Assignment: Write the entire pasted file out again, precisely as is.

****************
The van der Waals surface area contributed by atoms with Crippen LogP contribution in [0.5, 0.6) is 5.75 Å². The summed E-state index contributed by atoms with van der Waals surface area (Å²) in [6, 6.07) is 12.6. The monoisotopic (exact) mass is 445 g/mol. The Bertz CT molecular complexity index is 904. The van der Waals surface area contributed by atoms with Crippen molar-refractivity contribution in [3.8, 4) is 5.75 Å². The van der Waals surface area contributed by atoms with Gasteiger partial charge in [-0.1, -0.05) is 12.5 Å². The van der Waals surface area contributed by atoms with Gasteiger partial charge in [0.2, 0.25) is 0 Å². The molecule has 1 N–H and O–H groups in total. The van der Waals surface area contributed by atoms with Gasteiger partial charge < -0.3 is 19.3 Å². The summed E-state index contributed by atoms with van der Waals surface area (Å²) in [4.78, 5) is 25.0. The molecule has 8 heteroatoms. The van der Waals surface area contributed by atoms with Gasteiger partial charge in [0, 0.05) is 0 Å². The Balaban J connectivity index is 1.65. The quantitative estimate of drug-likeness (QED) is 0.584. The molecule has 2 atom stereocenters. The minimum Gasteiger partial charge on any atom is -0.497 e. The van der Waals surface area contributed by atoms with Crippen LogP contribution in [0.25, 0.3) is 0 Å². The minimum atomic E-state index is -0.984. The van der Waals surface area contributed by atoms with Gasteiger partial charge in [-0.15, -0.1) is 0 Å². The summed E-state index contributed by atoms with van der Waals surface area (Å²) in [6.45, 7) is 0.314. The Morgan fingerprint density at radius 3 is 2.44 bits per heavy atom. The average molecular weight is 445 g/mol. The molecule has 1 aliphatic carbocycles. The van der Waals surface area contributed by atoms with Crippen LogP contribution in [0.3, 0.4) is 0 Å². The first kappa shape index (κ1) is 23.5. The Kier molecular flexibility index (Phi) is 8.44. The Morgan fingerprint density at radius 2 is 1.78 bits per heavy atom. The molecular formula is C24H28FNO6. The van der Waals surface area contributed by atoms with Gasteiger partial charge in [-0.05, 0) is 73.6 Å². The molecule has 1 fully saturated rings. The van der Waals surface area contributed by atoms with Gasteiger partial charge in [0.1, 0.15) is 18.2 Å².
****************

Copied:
The van der Waals surface area contributed by atoms with Crippen LogP contribution in [0.5, 0.6) is 5.75 Å². The summed E-state index contributed by atoms with van der Waals surface area (Å²) in [6, 6.07) is 12.6. The monoisotopic (exact) mass is 445 g/mol. The Bertz CT molecular complexity index is 904. The van der Waals surface area contributed by atoms with Crippen molar-refractivity contribution in [3.8, 4) is 5.75 Å². The van der Waals surface area contributed by atoms with Gasteiger partial charge in [-0.1, -0.05) is 12.5 Å². The van der Waals surface area contributed by atoms with Gasteiger partial charge in [0.2, 0.25) is 0 Å². The molecule has 1 N–H and O–H groups in total. The van der Waals surface area contributed by atoms with Gasteiger partial charge < -0.3 is 19.3 Å². The summed E-state index contributed by atoms with van der Waals surface area (Å²) in [4.78, 5) is 25.0. The molecule has 8 heteroatoms. The van der Waals surface area contributed by atoms with Gasteiger partial charge in [0, 0.05) is 0 Å². The Balaban J connectivity index is 1.65. The quantitative estimate of drug-likeness (QED) is 0.584. The molecule has 2 atom stereocenters. The minimum Gasteiger partial charge on any atom is -0.497 e. The van der Waals surface area contributed by atoms with Crippen LogP contribution in [0.25, 0.3) is 0 Å². The minimum atomic E-state index is -0.984. The van der Waals surface area contributed by atoms with Gasteiger partial charge in [-0.15, -0.1) is 0 Å². The summed E-state index contributed by atoms with van der Waals surface area (Å²) in [6.45, 7) is 0.314. The Morgan fingerprint density at radius 3 is 2.44 bits per heavy atom. The average molecular weight is 445 g/mol. The molecule has 1 aliphatic carbocycles. The van der Waals surface area contributed by atoms with Crippen LogP contribution in [0.3, 0.4) is 0 Å². The first kappa shape index (κ1) is 23.5. The Kier molecular flexibility index (Phi) is 8.44. The Morgan fingerprint density at radius 2 is 1.78 bits per heavy atom. The molecular formula is C24H28FNO6. The van der Waals surface area contributed by atoms with Gasteiger partial charge in [-0.05, 0) is 73.6 Å². The molecule has 1 fully saturated rings. The van der Waals surface area contributed by atoms with Gasteiger partial charge in [0.1, 0.15) is 18.2 Å².